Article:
The SRS in India is based on a dual record system. The field investigation under Sample Registration System consists of continuous enumeration of births and deaths in a sample of villages/urban blocks by a resident part time enumerator, and an independent six-monthly retrospective survey by a full time supervisor. The data obtained through these two sources are matched. The unmatched and partially matched events are re-verified in the field to get an unduplicated count of correct events. The advantage of this procedure, in addition to elimination of errors of duplication, is that it leads to a quantitative assessment of the sources of distortion in the two sets of records making it a self evaluating technique.


The revision of SRS sampling frame is undertaken every ten years based on the results of latest census. While changing the sample, modifications in the sampling design; wider representation of population; overcoming the limitations in the existing scheme; meeting the additional requirements etc. are taken into account. The first replacement was carried out in 1977-78 and the last being in 2014.


The main objective of SRS is to provide reliable estimates of birth rate, death rate and infant mortality rate at the natural division level for major States and at the State level for smaller States. Natural divisions are National Sample Survey (NSS) classified group of contiguous administrative districts with distinct geographical and other natural characteristics. It also provides data for other measures of fertility and mortality including total fertility, infant and child mortality rate at higher geographical levels.


Structure of the Sample Registration System
The main components of SRS are:

• Base line survey of the sample units to obtain demographic details of the usual resident population of the sample areas.
• Continuous (longitudinal) enumeration of vital events pertaining to usual resident population by the enumerator.
• Independent retrospective half yearly surveys for recording births and deaths which occurred during the half year under reference and up dating the Houselist, Household schedule and the list of women in the reproductive age group along with their pregnancy status by the Supervisor.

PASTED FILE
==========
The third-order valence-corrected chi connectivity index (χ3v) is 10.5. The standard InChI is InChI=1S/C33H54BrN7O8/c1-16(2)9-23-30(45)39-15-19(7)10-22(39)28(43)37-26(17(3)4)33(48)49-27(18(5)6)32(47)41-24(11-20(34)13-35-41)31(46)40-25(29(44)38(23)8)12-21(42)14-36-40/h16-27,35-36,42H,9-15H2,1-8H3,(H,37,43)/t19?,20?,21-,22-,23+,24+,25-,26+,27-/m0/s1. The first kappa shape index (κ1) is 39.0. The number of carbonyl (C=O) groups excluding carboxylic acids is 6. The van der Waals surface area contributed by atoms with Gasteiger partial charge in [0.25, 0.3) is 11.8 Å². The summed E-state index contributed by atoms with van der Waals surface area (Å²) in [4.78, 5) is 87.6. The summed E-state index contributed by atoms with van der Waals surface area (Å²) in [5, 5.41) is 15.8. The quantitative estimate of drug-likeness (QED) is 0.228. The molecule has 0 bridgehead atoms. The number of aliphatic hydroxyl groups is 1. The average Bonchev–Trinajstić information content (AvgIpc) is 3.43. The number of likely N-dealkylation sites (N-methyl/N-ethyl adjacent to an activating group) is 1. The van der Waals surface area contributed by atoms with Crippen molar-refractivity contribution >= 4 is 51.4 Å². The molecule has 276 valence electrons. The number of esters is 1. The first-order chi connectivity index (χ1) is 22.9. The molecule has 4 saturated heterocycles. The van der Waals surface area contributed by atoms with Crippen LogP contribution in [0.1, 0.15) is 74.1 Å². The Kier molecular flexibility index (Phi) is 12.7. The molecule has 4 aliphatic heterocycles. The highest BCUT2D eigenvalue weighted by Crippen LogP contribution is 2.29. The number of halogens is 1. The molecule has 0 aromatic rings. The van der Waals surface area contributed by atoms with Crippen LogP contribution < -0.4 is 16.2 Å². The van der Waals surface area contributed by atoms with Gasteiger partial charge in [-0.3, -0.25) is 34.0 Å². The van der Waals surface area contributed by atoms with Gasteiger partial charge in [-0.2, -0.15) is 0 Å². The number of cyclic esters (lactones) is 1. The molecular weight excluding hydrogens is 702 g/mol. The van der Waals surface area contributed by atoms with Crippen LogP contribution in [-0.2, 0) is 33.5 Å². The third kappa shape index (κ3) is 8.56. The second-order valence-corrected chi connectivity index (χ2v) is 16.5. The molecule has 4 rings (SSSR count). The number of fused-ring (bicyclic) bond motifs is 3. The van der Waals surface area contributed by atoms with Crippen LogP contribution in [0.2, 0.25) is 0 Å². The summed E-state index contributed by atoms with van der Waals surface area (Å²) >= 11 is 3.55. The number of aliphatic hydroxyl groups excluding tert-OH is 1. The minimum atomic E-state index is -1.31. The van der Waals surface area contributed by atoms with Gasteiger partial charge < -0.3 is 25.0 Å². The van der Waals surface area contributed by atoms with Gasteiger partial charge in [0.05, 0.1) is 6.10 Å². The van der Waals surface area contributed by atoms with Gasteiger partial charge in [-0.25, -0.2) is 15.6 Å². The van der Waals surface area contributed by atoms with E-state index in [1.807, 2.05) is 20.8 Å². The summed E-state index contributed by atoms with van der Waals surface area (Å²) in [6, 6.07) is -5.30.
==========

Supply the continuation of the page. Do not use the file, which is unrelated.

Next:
• Matching of events recorded during continuous enumeration and those listed in course of half yearly survey.
• Field verification of unmatched and partially matched events; and
• Filling of Verbal Autopsy Forms for finalized deaths.

Baseline Survey: The base line survey is carried out prior to the start of continuous enumeration. This involves preparation of a notional map of the area to be surveyed, house numbering and house listing and filling of a household schedule. The supervisor prepares a notional map with the help of the enumerator showing important landmarks and location of the houses to be covered in the sample unit. Subsequently, a list of houses/households to be covered by the sample in the House List (Form-1) is prepared and the Household Schedule (Form-2) is filled in. In the Household Schedule (Form-2), the residential status and other demographic particulars of each individual residing in the household viz. identification code, name, sex, date of birth, age, educational/marital status and relation to head of household, etc. are recorded. The inmates of public institutions like hotels, inns, schools and hospitals are excluded, but households living permanently within the compound of such institutions are covered. A list of all women in the reproductive span along with their pregnancy status is also prepared in Form 3 at the time of the base line survey.